If a tenant sublets a property or brings in new occupiers, this can cause a number of possible problems for landlords. For this reason, the OpenRent tenancy agreement includes terms such as requiring tenants to take responsibility for the actions of their visitors, and not to sublet the premises or take in additional occupiers without the landlord's consent.
That said, tenants have standard rights to 'quiet enjoyment' of the property which mean that it is unlikely to be reasonable for a landlord to prevent the tenant from having guests over. Although in some cases these guests (such as romantic partners) may end up staying for extended periods, unfortunately it is not straightforward to determine when a guest has gone beyond normal guest or visitor status; this is inherently open to grey areas and would need to be assessed on a case-by-case basis.
If the regular presence of a visitor at the property caused a serious problem for the landlord for any reason, they would need to demonstrate that whatever the tenant had done or allowed had breached the terms of the tenancy agreement, for which the landlord's possible remedies could include pursuing the tenant for damages and/or evicting them from the premises. In each case, it would ultimately be at the discretion of the courts or other authority to determine whether the tenant had indeed breached the tenancy agreement, and if so, whether the landlord's proposed remedy was appropriate.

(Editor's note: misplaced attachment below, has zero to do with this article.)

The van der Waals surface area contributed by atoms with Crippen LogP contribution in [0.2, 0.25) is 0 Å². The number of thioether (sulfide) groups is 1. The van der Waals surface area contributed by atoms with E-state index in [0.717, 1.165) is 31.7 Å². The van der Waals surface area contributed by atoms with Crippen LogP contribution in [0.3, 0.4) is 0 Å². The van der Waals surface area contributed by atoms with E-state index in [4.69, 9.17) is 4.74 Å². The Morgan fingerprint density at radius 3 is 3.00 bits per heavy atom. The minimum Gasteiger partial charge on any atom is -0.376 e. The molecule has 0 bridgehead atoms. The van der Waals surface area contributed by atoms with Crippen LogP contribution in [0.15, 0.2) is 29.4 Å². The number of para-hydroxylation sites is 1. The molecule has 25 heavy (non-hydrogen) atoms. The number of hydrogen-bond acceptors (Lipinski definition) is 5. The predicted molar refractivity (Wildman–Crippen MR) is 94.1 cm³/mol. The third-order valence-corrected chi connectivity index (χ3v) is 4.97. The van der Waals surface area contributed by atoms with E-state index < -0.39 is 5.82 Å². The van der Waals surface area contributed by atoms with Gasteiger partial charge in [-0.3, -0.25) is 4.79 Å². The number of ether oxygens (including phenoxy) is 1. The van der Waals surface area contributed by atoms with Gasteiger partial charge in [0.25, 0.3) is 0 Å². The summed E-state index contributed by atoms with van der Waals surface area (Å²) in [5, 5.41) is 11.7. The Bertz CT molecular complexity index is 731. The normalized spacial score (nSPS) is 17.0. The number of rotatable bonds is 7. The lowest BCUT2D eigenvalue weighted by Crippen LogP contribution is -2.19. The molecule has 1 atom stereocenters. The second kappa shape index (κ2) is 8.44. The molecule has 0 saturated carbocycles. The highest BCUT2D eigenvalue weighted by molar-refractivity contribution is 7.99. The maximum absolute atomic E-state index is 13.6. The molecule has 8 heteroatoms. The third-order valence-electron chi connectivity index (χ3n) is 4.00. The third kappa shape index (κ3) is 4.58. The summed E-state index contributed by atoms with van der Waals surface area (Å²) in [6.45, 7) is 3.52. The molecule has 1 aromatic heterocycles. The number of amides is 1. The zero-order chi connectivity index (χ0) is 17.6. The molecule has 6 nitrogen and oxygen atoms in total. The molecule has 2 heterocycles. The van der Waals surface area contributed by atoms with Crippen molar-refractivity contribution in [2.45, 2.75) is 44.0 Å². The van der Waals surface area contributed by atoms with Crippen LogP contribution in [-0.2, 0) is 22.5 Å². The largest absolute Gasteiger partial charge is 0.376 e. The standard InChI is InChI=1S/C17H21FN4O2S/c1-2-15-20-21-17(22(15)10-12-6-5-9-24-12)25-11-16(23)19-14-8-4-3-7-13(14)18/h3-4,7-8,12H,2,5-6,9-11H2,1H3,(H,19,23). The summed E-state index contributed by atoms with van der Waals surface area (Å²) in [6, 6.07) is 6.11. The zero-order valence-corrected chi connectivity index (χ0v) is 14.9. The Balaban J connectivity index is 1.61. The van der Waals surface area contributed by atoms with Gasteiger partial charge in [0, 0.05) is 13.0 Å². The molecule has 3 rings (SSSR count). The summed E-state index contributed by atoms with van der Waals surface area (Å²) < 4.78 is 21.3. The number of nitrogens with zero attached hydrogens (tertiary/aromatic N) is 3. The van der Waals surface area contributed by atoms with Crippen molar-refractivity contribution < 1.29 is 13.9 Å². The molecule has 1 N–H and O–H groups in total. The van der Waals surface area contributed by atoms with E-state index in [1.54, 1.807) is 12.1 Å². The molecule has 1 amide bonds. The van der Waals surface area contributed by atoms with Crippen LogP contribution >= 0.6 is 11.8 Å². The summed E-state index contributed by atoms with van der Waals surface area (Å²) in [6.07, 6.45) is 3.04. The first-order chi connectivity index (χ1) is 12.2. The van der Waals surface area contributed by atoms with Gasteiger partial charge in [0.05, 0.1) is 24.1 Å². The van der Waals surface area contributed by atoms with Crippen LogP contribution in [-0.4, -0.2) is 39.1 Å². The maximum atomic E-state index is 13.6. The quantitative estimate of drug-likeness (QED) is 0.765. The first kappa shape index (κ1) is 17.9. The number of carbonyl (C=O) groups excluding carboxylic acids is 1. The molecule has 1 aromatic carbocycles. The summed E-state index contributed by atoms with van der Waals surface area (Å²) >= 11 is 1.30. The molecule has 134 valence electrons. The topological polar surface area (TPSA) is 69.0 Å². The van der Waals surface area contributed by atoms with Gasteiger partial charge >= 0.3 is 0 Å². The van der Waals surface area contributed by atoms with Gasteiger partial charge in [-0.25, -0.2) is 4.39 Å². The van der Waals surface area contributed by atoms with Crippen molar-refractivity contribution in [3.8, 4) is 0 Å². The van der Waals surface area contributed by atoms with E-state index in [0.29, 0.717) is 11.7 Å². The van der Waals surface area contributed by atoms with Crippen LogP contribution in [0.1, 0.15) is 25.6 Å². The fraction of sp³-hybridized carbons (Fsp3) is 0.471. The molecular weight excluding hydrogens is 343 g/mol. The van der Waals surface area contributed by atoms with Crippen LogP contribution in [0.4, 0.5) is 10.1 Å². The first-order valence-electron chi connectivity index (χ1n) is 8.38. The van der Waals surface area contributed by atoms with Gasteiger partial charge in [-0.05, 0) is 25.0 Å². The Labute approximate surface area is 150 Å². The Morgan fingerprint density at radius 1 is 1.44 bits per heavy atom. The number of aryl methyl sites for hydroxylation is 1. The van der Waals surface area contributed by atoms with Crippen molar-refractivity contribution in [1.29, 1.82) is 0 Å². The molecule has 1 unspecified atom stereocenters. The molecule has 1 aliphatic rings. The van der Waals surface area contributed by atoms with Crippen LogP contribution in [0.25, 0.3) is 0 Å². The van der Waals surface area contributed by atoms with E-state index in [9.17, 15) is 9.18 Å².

Given the inherent difficulties in pursuing legal action of this sort (and especially in enforcing an eviction on grounds such as these), it is likely to be far better to try to take preventative action. Landlords may wish to consider the following:
- Ensure they have a well-written tenancy agreement and have met all their legal obligations; the OpenRent Rent Now service is the recommended route for doing this.
- Where there are specific requirements that the tenant needs to comply with, such as those relating to the landlord's mortgage, insurance or head lease, make sure the tenant is made aware of these (for example, by adding a custom clause in the contract).
- Carry out periodic inspections of the property during the tenancy, and otherwise keep in contact with the tenant to ensure lines of communication are open and possible issues are flagged early.
- If it appears that the tenant may be breaching the tenancy agreement, speak to them to make sure they understand the potential problems with what they are doing and reach an appropriate resolution. It is likely to be helpful to keep a written record of these conversations.
- If the tenant's actions persist and risk causing serious problems, consider taking independent legal advice on your options.
In some cases it will be possible to add a new tenant to the tenancy agreement if all parties agree.
Information on this site is by way of general guidance only and may not apply in your particular circumstances. You should not act or refrain from acting upon information on this site without seeking independent legal advice.